Showing posts from November, 2021

Pixel Shifting Whilst Urbexing Using A Sony a7R IV

Last week I had the opportunity to go out in the field to find interesting subjects to pixel shift using Sony's latest a7R series the a7R IV. I always wanted to find out what I could bring back using this feature that allows users to create in-depth and highly detailed pictures using 16 shots combined into one.  218.0MP Pixel Shift File Denoising Buttery and soft. Now I have come back with results and I have found that it can be done in dilapidated warehouses and other decaying buildings but during my pixel-peeping foray I found that the background was quite soft and muddy. I happen to believe this may due to the focusing area not being selected correctly or my Zeiss Batis 25mm is not as sharp as it touts to be which could be farthest from the truth. I surmise maybe the shifting daylight may have distorted the picture but I can only test that hypothesis on another field test in whether that may not be the case.  In the example above, the 'PENT' graffiti was taken without a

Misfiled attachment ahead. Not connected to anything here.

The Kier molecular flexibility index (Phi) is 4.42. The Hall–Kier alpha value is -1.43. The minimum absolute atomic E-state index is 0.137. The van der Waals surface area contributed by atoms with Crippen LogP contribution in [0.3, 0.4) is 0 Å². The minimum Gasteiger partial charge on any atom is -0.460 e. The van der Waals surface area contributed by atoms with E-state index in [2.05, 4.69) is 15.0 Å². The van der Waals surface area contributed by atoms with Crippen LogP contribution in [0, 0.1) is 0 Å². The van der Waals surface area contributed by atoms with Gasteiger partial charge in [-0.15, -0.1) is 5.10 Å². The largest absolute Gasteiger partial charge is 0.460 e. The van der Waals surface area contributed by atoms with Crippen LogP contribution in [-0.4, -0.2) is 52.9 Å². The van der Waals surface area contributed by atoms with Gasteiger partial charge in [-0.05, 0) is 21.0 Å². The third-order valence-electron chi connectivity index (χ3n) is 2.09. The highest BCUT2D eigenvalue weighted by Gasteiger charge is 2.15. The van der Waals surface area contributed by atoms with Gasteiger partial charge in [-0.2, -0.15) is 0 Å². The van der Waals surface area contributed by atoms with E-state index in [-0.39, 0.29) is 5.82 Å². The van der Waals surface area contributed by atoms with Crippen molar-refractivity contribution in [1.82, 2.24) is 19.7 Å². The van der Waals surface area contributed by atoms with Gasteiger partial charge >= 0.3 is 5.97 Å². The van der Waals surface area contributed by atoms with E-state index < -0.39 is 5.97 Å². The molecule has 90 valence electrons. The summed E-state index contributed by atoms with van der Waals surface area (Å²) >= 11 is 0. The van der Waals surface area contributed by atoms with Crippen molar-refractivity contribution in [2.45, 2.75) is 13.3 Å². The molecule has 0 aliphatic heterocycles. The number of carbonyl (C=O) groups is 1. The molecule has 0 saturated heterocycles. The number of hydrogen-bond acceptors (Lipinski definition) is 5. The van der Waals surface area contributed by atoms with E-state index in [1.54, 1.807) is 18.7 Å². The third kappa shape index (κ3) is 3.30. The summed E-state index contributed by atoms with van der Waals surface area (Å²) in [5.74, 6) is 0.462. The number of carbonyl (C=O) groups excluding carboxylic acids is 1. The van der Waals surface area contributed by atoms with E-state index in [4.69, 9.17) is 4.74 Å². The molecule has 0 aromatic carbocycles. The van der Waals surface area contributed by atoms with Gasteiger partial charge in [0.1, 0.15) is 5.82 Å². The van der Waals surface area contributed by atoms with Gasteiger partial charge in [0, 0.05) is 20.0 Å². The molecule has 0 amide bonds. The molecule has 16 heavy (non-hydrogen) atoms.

Historic S.W. Bowne Grain Storehouse

What had remained from the continuing demolition with the BQE highway in the background.   Consisting of a two-block complex this four-story 200 by 80-foot brick building featured end-gabled structures with a central transverse firewall and eight round-arched window bay openings. This storehouse was accompanied by a feed mill removed in 1904-1915 and a feed storage building also on the lot. A warehouse that once fueled New York City's four-legged transports throughout the area. The warehouse was established in 1886 as a storehouse for grain, feed, and hay processing which also included a feed mill. The large property owner and independent operator Samuel Winter Bowne became noted on the New York Produce Exchange as having the commercial capacity to store 600,000 bushels onsite.  Eventually, the storehouse complex no longer became a major economic engine for the City once in the 1930s the city moved away from horses to cars and trucks as canal grain traffic started to dry up as gr